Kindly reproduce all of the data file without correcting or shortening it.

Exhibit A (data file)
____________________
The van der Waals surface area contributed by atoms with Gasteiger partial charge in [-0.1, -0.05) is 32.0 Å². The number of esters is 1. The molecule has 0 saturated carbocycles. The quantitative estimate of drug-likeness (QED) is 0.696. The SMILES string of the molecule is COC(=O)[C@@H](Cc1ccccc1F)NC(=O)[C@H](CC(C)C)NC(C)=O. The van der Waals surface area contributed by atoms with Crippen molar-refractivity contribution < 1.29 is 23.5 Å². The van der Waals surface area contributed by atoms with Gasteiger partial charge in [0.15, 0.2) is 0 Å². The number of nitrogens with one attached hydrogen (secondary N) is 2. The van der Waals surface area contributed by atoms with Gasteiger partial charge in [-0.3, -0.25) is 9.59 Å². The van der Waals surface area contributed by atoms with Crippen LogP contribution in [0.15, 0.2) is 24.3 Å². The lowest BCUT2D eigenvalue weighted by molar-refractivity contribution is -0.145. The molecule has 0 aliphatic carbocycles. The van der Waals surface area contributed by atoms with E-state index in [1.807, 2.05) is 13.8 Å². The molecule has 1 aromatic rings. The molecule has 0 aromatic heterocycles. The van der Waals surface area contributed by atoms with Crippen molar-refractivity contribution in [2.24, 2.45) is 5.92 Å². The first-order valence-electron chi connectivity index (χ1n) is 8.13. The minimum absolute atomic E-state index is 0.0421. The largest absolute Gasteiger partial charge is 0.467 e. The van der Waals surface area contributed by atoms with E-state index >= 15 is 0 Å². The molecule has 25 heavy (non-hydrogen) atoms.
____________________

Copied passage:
The van der Waals surface area contributed by atoms with Gasteiger partial charge in [-0.1, -0.05) is 32.0 Å². The number of esters is 1. The molecule has 0 saturated carbocycles. The quantitative estimate of drug-likeness (QED) is 0.696. The SMILES string of the molecule is COC(=O)[C@@H](Cc1ccccc1F)NC(=O)[C@H](CC(C)C)NC(C)=O. The van der Waals surface area contributed by atoms with Crippen molar-refractivity contribution < 1.29 is 23.5 Å². The van der Waals surface area contributed by atoms with Gasteiger partial charge in [0.15, 0.2) is 0 Å². The number of nitrogens with one attached hydrogen (secondary N) is 2. The van der Waals surface area contributed by atoms with Gasteiger partial charge in [-0.3, -0.25) is 9.59 Å². The van der Waals surface area contributed by atoms with Crippen LogP contribution in [0.15, 0.2) is 24.3 Å². The lowest BCUT2D eigenvalue weighted by molar-refractivity contribution is -0.145. The molecule has 0 aliphatic carbocycles. The van der Waals surface area contributed by atoms with E-state index in [1.807, 2.05) is 13.8 Å². The molecule has 1 aromatic rings. The molecule has 0 aromatic heterocycles. The van der Waals surface area contributed by atoms with Crippen molar-refractivity contribution in [2.24, 2.45) is 5.92 Å². The first-order valence-electron chi connectivity index (χ1n) is 8.13. The minimum absolute atomic E-state index is 0.0421. The largest absolute Gasteiger partial charge is 0.467 e. The van der Waals surface area contributed by atoms with E-state index >= 15 is 0 Å². The molecule has 25 heavy (non-hydrogen) atoms.